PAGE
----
It’s no secret that Australian writers today struggle to make ends meet. According to a study published last year by Macquarie University, most Australian authors make only $13,000 a year from their writing, earning at least as much from other writing-related activities—such as teaching and editing—as they do from their books.
Much of the public commentary around this report was what a disgracefully low figure it was. But anecdotally, the reaction from most writers I spoke to about it—online and in person— was along the lines of, Wow! I’d be ecstatic if I earned that much from my writing.
There is very little transparency around author incomes. Though the relationship between talent and commercial success is tenuous, there is still a sense that admitting to making no money is like advertising your own failure as an artist. Those who are making money are probably reluctant to brag about it, out of solidarity for their much poorer counterparts.
Three years ago, devastated by a paltry royalties cheque from my novel Whisky Charlie Foxtrot, I wrote a post called On (Not) Making a Living from Writing in which I fessed up to my meagre earnings, which looked a little something like this:
In the two years since I published these figures I’ve earned substantially less than $7,320 from my writing. I experimented with self-publishing my third novel The Ark, which was—financially speaking—an unmitigated disaster, selling a total of 300 copies in the two years since it came out. (A lot of the hype around self-publishing focuses on the fact that you get to keep a much higher percentage of your royalties. But 80% of diddly squat is…well, you do the maths).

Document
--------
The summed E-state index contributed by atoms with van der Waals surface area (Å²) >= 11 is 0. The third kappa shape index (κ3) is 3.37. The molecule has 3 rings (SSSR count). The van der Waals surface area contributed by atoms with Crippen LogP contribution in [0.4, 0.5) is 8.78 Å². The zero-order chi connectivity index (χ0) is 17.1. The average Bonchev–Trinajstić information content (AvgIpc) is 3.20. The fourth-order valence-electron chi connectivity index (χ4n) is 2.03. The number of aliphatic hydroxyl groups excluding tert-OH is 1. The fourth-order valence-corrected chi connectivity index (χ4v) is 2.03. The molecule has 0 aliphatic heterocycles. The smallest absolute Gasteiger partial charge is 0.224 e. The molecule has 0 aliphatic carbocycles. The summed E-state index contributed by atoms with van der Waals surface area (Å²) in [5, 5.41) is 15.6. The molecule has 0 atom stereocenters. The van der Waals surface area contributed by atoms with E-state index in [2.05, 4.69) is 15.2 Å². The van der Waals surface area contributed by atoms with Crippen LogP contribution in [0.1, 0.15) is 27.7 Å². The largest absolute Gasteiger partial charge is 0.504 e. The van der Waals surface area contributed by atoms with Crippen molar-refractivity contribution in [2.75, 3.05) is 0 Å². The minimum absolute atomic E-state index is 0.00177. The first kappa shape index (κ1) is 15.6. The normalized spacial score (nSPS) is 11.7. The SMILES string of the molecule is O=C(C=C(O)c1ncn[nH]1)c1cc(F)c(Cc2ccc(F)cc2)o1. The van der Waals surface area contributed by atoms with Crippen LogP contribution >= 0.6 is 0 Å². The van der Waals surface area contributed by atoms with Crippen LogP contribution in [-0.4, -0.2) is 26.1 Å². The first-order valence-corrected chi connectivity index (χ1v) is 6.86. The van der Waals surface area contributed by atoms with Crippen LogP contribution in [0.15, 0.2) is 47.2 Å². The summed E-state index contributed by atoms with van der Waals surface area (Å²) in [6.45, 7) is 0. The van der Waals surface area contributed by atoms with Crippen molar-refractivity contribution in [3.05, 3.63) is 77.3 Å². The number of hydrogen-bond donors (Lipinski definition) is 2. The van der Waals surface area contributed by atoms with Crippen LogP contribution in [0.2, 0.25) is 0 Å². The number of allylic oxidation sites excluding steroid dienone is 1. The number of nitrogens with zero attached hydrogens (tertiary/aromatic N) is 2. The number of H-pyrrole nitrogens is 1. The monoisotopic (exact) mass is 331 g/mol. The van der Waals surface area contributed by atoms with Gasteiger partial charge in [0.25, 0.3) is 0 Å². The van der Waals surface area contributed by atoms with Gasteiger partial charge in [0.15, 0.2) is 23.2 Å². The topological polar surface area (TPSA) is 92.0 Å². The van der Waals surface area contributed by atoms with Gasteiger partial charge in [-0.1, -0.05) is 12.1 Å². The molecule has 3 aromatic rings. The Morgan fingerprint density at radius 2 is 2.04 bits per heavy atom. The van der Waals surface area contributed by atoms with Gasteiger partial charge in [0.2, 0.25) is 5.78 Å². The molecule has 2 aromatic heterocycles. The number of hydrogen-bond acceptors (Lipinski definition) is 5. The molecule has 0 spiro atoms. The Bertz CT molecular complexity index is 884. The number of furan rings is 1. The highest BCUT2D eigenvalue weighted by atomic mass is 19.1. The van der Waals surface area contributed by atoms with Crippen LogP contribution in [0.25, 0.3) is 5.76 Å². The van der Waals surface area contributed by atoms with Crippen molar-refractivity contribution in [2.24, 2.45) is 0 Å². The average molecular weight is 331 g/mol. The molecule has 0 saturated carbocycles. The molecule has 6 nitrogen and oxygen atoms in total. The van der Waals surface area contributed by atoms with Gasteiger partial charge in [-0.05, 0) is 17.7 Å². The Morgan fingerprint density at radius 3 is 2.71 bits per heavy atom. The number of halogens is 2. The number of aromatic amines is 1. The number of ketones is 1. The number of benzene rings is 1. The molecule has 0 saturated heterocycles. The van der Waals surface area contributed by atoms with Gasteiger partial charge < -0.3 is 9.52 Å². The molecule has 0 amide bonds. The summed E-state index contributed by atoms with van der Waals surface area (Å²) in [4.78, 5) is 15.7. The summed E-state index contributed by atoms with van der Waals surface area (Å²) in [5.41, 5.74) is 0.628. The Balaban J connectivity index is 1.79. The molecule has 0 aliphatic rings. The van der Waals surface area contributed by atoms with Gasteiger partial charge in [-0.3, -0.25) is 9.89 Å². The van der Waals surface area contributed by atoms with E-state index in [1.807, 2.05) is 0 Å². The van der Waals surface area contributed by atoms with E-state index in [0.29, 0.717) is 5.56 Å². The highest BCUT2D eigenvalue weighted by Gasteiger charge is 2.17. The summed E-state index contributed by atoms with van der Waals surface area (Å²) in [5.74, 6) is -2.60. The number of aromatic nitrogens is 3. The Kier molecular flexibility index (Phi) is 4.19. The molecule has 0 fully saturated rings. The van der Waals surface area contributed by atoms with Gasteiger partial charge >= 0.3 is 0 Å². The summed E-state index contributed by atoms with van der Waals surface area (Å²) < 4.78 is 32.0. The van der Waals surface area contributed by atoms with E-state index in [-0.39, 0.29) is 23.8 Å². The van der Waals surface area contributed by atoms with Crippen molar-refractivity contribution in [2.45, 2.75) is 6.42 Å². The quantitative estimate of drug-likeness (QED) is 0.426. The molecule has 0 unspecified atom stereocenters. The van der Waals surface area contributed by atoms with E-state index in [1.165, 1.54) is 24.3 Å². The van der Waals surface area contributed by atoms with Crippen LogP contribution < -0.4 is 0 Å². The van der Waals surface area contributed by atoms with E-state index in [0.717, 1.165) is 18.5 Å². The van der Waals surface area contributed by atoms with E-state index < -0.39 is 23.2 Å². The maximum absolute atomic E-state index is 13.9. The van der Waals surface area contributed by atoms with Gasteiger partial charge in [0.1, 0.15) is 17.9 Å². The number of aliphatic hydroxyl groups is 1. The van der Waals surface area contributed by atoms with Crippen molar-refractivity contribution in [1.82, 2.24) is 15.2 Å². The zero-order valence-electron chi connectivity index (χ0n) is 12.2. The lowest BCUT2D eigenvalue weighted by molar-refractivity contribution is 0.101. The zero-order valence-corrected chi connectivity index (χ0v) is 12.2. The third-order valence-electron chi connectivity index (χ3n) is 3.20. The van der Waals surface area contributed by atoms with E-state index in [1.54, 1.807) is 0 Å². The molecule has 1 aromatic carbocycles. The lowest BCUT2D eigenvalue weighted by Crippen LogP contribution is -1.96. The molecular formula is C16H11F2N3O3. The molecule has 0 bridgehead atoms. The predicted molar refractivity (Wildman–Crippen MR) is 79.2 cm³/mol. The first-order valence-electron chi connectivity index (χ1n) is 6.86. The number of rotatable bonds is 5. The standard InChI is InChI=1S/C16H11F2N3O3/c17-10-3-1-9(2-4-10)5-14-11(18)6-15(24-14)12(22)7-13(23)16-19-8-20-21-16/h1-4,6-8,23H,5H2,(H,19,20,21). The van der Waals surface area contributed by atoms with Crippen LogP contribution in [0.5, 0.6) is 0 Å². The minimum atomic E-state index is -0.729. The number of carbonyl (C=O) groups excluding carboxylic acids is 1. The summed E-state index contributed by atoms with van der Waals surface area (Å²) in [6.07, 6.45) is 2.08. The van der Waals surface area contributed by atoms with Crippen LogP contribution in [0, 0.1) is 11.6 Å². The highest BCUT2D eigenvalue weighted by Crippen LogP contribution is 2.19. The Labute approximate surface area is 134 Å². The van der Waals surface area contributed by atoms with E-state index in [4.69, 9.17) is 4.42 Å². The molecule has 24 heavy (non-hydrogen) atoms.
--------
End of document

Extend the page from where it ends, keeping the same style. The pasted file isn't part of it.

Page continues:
Last year, I had a change in my fortunes when US publisher Sourcebooks published Whisky Charlie Foxtrot, under the new title Whiskey and Charlie. The reason for the title change is best encapsulated by this image:
Sourcebooks ordered an initial print run of 12,000 copies – ten times what I sold in Australia, which I was ecstatic about. Then, Whiskey and Charlie was selected by Target USA as one of their monthly book club picks. They ordered 30,000 copies of my book. I asked my publisher if they had accidentally written an extra zero on the order. Nope. THIRTY THOUSAND COPIES.
I just crunched the numbers for my tax return, and as you can see, it looks quite different to my 2013 chart. I earned over $20,000 in total, which is probably more than all my other years of writing put together. Party on, Wayne, party on, Garth!
On the domestic front, sales of Whisky Charlie Foxtrot are still ticking over (probably just enough to cover my chocolate for the year, not kidding). Like most of the writers in the Macquarie study, I supplemented my writing income by doing other writing-related activities:
Professional Services refers to activities like social media consulting and grant assessing.
Public speaking includes workshops, lectures, chairing at festivals, library talks & school talks.
Two thirds of my income came from my US sales. But my royalties take about a thousand years (9 months) to arrive from America. So my earnings in this financial year is for book sales in the previous financial year; (that is, the first two months after publication).
A few other factoids about this income:
Retail Price & Royalties
- US royalties are 7.5%, compared to 10% in Australia
- The RRP is $15, compared to $25 in Australia
- Therefore for each book sold at full price, I earn $1.125 (compared to $2.50 in Australia)
- Royalty rates for books sold to Target and other discount department stores are only 3.75% = 56 cents per book
- E-books, have higher royalties but a much lower RRP
- 20% of all my US royalties goes to my Australian publisher, Fremantle Press, who sold the rights on my behalf (because I don’t have an agent). I am super happy for them to have this money, and be able to take a chance on publishing another early career writer.
I’m not in this game for the money. I share these details about my income because I think honest conversations about what writers earn are useful. If you are making a lot more money than this, fantastic! If you are making a lot less: rest assured, you are not alone. When I feel down about this I remind myself that the value of creating art cannot be measured in dollars. Sometimes this thought helps, other times, not so much! Interested to hear your thoughts on this!